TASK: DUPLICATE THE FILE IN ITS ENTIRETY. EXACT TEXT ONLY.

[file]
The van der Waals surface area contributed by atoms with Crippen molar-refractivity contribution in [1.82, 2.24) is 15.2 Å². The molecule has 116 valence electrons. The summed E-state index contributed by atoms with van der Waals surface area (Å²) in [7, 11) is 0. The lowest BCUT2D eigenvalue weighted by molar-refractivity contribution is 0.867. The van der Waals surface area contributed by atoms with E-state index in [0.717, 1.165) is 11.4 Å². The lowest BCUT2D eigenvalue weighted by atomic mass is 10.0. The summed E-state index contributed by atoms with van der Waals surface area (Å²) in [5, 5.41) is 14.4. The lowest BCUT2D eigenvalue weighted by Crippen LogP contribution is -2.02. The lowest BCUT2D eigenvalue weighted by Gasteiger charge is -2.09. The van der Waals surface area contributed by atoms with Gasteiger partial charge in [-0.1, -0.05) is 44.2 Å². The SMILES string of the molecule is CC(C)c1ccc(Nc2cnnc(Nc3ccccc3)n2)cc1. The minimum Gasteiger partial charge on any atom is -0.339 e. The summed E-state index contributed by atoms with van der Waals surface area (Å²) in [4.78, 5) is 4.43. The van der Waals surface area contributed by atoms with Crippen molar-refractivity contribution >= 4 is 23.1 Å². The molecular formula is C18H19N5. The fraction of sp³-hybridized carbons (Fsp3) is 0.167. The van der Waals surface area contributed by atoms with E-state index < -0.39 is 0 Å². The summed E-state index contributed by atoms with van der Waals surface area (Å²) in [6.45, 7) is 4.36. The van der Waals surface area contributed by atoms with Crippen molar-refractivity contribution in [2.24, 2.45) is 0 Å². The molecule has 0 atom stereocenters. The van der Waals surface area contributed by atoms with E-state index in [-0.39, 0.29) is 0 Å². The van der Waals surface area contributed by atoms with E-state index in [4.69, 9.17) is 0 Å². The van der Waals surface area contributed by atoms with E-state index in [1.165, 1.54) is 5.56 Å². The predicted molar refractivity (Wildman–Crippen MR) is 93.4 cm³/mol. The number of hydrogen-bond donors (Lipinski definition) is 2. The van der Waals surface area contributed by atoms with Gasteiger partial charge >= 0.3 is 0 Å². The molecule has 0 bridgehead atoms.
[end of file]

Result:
The van der Waals surface area contributed by atoms with Crippen molar-refractivity contribution in [1.82, 2.24) is 15.2 Å². The molecule has 116 valence electrons. The summed E-state index contributed by atoms with van der Waals surface area (Å²) in [7, 11) is 0. The lowest BCUT2D eigenvalue weighted by molar-refractivity contribution is 0.867. The van der Waals surface area contributed by atoms with E-state index in [0.717, 1.165) is 11.4 Å². The lowest BCUT2D eigenvalue weighted by atomic mass is 10.0. The summed E-state index contributed by atoms with van der Waals surface area (Å²) in [5, 5.41) is 14.4. The lowest BCUT2D eigenvalue weighted by Crippen LogP contribution is -2.02. The lowest BCUT2D eigenvalue weighted by Gasteiger charge is -2.09. The van der Waals surface area contributed by atoms with Gasteiger partial charge in [-0.1, -0.05) is 44.2 Å². The SMILES string of the molecule is CC(C)c1ccc(Nc2cnnc(Nc3ccccc3)n2)cc1. The minimum Gasteiger partial charge on any atom is -0.339 e. The summed E-state index contributed by atoms with van der Waals surface area (Å²) in [4.78, 5) is 4.43. The van der Waals surface area contributed by atoms with Crippen molar-refractivity contribution >= 4 is 23.1 Å². The molecular formula is C18H19N5. The fraction of sp³-hybridized carbons (Fsp3) is 0.167. The van der Waals surface area contributed by atoms with E-state index < -0.39 is 0 Å². The summed E-state index contributed by atoms with van der Waals surface area (Å²) in [6.45, 7) is 4.36. The van der Waals surface area contributed by atoms with Crippen molar-refractivity contribution in [2.24, 2.45) is 0 Å². The molecule has 0 atom stereocenters. The van der Waals surface area contributed by atoms with E-state index in [-0.39, 0.29) is 0 Å². The van der Waals surface area contributed by atoms with E-state index in [4.69, 9.17) is 0 Å². The van der Waals surface area contributed by atoms with E-state index in [1.165, 1.54) is 5.56 Å². The predicted molar refractivity (Wildman–Crippen MR) is 93.4 cm³/mol. The number of hydrogen-bond donors (Lipinski definition) is 2. The van der Waals surface area contributed by atoms with Gasteiger partial charge >= 0.3 is 0 Å². The molecule has 0 bridgehead atoms.